Dave at Macroblog has a link to an FT article which reports that the US are effectively trying to give the Chinese authorities six months to make a renminbi float. As the FT notes, and Dave concurs, this is a rather foolish thing to do. One thing must be clear in all this argument, the Chinese authorities will not publicly let themselves be seen to be pushed around.
But then, even if the pressure were to work, would it have the desired impact?
Brad Setser has a post on this very subject, outlining five (at least) myths about the renminbi float. Four of the 'myths' are just that: myths, as Brad shows. But the fifth one - namely that: Chinese wages are so far below US wages (and for that matter wages in other industrial countries, and many emerging economies) that a change in the renminbi won't have any impact - seems to me to be probably valid. And of course this is the key point on which the whole debate turns.
Now there is a semantic detail here - the won't have *any* impact bit - clearly everything has some impact or other. So lets rephrase the point: won't have the impact that the renminbi float advocates suggest - this I think isn't a myth, but rather an extreme liklehood.
I quote myself from the comments:
I don't think Brad, many of us would disagree that China should revalue (or rather 'flexibilise'). The issue is when, in what way, and above all what the consequences would be.
Whatever the rest of the world wants I wouldn't be too optimistic that the Chinese administration are going to be pushed anywhere very quickly.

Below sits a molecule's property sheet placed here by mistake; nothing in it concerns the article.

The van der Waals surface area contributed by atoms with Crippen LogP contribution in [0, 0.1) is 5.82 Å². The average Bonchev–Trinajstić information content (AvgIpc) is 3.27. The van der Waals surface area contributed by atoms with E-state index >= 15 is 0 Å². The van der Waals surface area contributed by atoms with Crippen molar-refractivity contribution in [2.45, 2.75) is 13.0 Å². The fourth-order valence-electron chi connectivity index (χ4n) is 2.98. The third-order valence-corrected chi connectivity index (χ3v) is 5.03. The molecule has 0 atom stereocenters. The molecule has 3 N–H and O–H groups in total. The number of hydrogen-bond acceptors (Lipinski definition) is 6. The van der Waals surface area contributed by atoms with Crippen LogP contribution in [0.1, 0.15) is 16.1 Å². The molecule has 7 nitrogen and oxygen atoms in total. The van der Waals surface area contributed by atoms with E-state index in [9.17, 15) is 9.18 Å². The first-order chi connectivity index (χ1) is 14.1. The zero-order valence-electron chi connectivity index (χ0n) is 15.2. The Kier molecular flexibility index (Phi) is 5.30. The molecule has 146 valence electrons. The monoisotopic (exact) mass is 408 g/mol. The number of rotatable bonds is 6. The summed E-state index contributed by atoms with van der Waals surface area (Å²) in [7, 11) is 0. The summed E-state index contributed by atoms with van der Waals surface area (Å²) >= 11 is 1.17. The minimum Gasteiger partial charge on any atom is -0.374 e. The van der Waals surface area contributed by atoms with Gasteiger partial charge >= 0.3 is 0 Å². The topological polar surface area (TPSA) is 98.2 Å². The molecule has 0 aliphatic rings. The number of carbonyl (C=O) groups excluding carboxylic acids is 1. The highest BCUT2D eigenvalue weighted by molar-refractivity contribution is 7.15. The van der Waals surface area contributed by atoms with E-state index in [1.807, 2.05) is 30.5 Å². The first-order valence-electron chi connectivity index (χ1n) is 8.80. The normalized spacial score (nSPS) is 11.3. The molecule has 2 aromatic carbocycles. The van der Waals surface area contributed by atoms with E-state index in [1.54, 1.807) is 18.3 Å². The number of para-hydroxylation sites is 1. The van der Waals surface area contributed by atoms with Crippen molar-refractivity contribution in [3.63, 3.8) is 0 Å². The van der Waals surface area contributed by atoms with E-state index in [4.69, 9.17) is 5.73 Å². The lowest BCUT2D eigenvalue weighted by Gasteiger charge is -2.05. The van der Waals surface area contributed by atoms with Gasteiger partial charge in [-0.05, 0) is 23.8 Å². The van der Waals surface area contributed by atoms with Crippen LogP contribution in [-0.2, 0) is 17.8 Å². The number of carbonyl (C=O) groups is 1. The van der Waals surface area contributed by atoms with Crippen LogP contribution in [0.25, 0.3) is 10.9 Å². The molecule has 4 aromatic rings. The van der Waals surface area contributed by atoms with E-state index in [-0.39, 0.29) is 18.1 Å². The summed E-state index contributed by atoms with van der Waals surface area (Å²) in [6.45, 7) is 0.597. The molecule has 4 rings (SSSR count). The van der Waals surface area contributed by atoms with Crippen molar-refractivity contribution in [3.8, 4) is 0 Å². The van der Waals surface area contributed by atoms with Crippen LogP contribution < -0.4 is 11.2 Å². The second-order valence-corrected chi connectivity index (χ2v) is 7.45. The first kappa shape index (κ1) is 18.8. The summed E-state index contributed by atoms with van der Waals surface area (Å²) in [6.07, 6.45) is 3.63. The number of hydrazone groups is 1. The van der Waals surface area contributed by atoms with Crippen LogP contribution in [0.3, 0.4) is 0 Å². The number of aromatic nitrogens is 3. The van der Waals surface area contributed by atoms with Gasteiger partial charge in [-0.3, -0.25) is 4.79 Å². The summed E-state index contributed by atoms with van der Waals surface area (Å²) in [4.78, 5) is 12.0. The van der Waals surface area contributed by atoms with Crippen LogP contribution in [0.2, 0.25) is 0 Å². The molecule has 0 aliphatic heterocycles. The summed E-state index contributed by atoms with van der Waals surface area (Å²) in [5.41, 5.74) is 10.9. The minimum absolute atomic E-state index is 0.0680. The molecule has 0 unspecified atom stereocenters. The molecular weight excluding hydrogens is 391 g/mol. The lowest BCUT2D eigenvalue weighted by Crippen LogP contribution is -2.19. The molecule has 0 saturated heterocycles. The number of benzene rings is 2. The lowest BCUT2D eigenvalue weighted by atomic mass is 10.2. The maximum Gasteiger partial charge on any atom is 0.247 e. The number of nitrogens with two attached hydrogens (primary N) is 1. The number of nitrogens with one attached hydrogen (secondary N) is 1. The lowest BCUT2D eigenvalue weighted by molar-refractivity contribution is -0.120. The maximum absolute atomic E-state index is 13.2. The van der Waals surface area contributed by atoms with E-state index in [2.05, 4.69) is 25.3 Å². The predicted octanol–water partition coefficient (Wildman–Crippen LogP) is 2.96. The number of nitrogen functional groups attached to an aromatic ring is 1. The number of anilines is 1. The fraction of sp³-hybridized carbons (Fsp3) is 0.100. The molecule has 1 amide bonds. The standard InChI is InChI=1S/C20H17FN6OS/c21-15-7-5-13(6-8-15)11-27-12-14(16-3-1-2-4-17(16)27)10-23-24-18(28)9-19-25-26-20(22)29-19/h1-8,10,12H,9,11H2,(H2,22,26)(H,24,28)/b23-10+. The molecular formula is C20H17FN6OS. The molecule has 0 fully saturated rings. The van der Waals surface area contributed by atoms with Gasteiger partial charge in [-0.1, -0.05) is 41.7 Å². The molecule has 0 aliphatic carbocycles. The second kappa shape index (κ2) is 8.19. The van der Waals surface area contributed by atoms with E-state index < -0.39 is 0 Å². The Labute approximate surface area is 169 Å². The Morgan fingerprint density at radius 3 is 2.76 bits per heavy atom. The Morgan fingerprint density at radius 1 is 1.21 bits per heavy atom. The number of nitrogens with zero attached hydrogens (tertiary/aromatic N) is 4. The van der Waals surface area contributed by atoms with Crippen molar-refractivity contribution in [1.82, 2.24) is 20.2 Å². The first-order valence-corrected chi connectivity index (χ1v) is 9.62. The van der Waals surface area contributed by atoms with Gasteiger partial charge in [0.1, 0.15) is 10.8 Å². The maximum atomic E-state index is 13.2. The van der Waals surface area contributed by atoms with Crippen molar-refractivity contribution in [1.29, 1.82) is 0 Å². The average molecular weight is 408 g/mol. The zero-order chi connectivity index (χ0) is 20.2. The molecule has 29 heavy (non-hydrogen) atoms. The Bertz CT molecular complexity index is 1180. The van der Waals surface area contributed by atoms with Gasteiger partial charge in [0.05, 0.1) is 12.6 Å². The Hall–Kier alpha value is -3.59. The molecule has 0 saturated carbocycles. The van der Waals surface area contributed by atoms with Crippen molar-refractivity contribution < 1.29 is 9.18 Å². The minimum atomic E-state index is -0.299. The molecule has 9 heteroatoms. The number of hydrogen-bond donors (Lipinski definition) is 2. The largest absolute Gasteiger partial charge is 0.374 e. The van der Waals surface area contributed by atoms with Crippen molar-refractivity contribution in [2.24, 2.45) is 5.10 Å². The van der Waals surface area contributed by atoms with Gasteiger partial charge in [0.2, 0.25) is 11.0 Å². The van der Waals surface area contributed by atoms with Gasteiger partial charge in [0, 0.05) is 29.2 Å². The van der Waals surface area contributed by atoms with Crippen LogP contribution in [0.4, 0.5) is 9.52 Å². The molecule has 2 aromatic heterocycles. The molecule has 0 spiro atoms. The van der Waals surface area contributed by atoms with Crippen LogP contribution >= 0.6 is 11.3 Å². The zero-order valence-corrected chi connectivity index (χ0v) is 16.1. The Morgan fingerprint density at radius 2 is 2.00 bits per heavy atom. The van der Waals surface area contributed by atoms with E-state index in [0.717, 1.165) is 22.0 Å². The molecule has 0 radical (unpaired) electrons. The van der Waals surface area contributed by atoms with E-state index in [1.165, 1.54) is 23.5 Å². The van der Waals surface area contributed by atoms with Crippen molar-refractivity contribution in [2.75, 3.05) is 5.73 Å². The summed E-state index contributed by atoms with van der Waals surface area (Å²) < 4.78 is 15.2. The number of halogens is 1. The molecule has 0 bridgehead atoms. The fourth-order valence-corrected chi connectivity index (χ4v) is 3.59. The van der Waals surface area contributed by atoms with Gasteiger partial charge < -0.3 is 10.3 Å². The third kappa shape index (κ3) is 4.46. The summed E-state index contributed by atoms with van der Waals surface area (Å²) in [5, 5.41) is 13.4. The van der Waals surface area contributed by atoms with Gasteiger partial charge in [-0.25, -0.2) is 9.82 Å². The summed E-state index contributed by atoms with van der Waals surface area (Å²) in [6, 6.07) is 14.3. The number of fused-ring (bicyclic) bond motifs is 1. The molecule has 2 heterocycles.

There are lots of points, but this seems to be the key one:
"Myth. Goldman Sachs estimates that a 1% rise in the renminbi's real value (which can come either if Chinese inflation is 1% higher than inflation in the rest of the world, or is China's currency rises by 1% and inflation is unchanged) leads to a 1% reduction in China's export growth rate."
I think one would need to see the methodology applied by Goldman Sachs (you wouldn't have the link would you?). I mean intuitively I find this hard to accept.
You youself yesterday were citing Greenspan about how German exporters have swallowed a 40% plus rise in the currency and still go from strength to strength.
If Goldman Sachs say one thing, Morgan Stanley - in the shape of Andy Xie - say another. I tend to trust Andy's intuitions on China, and they fit with mine. But it shouldn't come down to this: we should have some way of trying to validate our intuitions.
My reasoning would be, following Xie, that the differentials between prices of origin in China and end prices in Europe and the US are so huge that there is bags and bags of room for absorption along the line. So I don't think that Chinese exports are likely to reveal the kind of currency sensitivities which you suggest.
Of course there are more arguments. Firstly one could look at the excess fixed capital formation that is taking place in China. A chunk of this is going to end up in products which arrive at end users. This xcess capacity will exert deflationary pressures on prices ex works in China, and these could easily compensate for any upward movement in currency.